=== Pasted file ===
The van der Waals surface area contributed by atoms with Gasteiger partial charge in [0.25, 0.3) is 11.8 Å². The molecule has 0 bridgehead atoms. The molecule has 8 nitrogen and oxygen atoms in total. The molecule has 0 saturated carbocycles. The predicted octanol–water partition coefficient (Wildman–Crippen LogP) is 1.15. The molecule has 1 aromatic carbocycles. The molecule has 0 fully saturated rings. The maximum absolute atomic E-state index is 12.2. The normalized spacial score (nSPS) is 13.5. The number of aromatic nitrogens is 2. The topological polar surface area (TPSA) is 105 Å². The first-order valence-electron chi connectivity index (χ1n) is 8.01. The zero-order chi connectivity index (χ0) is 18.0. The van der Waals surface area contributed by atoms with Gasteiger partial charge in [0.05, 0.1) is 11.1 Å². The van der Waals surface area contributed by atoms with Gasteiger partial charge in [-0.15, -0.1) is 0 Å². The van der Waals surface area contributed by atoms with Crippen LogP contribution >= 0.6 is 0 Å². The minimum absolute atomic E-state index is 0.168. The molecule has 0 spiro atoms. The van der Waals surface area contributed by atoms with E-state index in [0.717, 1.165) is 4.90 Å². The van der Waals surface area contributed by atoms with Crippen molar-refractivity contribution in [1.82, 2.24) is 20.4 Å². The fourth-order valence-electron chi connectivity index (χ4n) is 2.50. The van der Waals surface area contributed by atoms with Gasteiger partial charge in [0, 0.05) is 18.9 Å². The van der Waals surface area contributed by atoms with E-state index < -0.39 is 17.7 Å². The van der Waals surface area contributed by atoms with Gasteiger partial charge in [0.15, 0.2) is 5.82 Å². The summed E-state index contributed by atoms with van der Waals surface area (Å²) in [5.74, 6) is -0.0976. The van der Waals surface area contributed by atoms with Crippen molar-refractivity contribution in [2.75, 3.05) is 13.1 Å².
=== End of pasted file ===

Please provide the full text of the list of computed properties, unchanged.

The van der Waals surface area contributed by atoms with Gasteiger partial charge in [0.25, 0.3) is 11.8 Å². The molecule has 0 bridgehead atoms. The molecule has 8 nitrogen and oxygen atoms in total. The molecule has 0 saturated carbocycles. The predicted octanol–water partition coefficient (Wildman–Crippen LogP) is 1.15. The molecule has 1 aromatic carbocycles. The molecule has 0 fully saturated rings. The maximum absolute atomic E-state index is 12.2. The normalized spacial score (nSPS) is 13.5. The number of aromatic nitrogens is 2. The topological polar surface area (TPSA) is 105 Å². The first-order valence-electron chi connectivity index (χ1n) is 8.01. The zero-order chi connectivity index (χ0) is 18.0. The van der Waals surface area contributed by atoms with Gasteiger partial charge in [0.05, 0.1) is 11.1 Å². The van der Waals surface area contributed by atoms with Gasteiger partial charge in [-0.15, -0.1) is 0 Å². The van der Waals surface area contributed by atoms with Crippen LogP contribution >= 0.6 is 0 Å². The minimum absolute atomic E-state index is 0.168. The molecule has 0 spiro atoms. The van der Waals surface area contributed by atoms with E-state index in [0.717, 1.165) is 4.90 Å². The van der Waals surface area contributed by atoms with Crippen molar-refractivity contribution in [1.82, 2.24) is 20.4 Å². The fourth-order valence-electron chi connectivity index (χ4n) is 2.50. The van der Waals surface area contributed by atoms with Gasteiger partial charge in [0, 0.05) is 18.9 Å². The van der Waals surface area contributed by atoms with E-state index < -0.39 is 17.7 Å². The van der Waals surface area contributed by atoms with Gasteiger partial charge in [0.15, 0.2) is 5.82 Å². The summed E-state index contributed by atoms with van der Waals surface area (Å²) in [5.74, 6) is -0.0976. The van der Waals surface area contributed by atoms with Crippen molar-refractivity contribution in [2.75, 3.05) is 13.1 Å².